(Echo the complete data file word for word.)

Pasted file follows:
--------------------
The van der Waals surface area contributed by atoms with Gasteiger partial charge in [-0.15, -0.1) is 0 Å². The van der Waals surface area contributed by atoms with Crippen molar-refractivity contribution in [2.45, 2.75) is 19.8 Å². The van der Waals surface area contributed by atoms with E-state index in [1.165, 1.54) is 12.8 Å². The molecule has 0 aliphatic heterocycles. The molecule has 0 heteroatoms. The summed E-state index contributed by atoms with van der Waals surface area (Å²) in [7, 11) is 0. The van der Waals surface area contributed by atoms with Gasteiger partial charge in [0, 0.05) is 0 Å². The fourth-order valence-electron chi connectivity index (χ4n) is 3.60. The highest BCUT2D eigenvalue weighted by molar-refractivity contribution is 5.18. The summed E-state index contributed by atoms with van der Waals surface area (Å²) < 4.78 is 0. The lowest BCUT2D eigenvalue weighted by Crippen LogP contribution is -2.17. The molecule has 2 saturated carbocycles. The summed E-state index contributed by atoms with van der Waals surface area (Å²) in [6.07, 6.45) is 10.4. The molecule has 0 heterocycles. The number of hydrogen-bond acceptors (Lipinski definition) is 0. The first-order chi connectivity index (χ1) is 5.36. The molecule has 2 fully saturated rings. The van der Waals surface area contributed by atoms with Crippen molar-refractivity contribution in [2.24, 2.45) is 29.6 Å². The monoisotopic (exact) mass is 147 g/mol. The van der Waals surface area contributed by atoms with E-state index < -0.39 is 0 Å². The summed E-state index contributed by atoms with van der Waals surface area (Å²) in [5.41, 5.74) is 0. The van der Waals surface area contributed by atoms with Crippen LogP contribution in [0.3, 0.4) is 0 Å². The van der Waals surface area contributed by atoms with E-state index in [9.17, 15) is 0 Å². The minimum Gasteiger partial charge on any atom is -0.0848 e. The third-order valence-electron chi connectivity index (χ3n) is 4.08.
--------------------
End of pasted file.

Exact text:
The van der Waals surface area contributed by atoms with Gasteiger partial charge in [-0.15, -0.1) is 0 Å². The van der Waals surface area contributed by atoms with Crippen molar-refractivity contribution in [2.45, 2.75) is 19.8 Å². The van der Waals surface area contributed by atoms with E-state index in [1.165, 1.54) is 12.8 Å². The molecule has 0 aliphatic heterocycles. The molecule has 0 heteroatoms. The summed E-state index contributed by atoms with van der Waals surface area (Å²) in [7, 11) is 0. The van der Waals surface area contributed by atoms with Gasteiger partial charge in [0, 0.05) is 0 Å². The fourth-order valence-electron chi connectivity index (χ4n) is 3.60. The highest BCUT2D eigenvalue weighted by molar-refractivity contribution is 5.18. The summed E-state index contributed by atoms with van der Waals surface area (Å²) < 4.78 is 0. The lowest BCUT2D eigenvalue weighted by Crippen LogP contribution is -2.17. The molecule has 2 saturated carbocycles. The summed E-state index contributed by atoms with van der Waals surface area (Å²) in [6.07, 6.45) is 10.4. The molecule has 0 heterocycles. The number of hydrogen-bond acceptors (Lipinski definition) is 0. The first-order chi connectivity index (χ1) is 5.36. The molecule has 2 fully saturated rings. The van der Waals surface area contributed by atoms with Crippen molar-refractivity contribution in [2.24, 2.45) is 29.6 Å². The monoisotopic (exact) mass is 147 g/mol. The van der Waals surface area contributed by atoms with E-state index < -0.39 is 0 Å². The summed E-state index contributed by atoms with van der Waals surface area (Å²) in [5.41, 5.74) is 0. The van der Waals surface area contributed by atoms with Crippen LogP contribution in [0.3, 0.4) is 0 Å². The van der Waals surface area contributed by atoms with E-state index in [9.17, 15) is 0 Å². The minimum Gasteiger partial charge on any atom is -0.0848 e. The third-order valence-electron chi connectivity index (χ3n) is 4.08.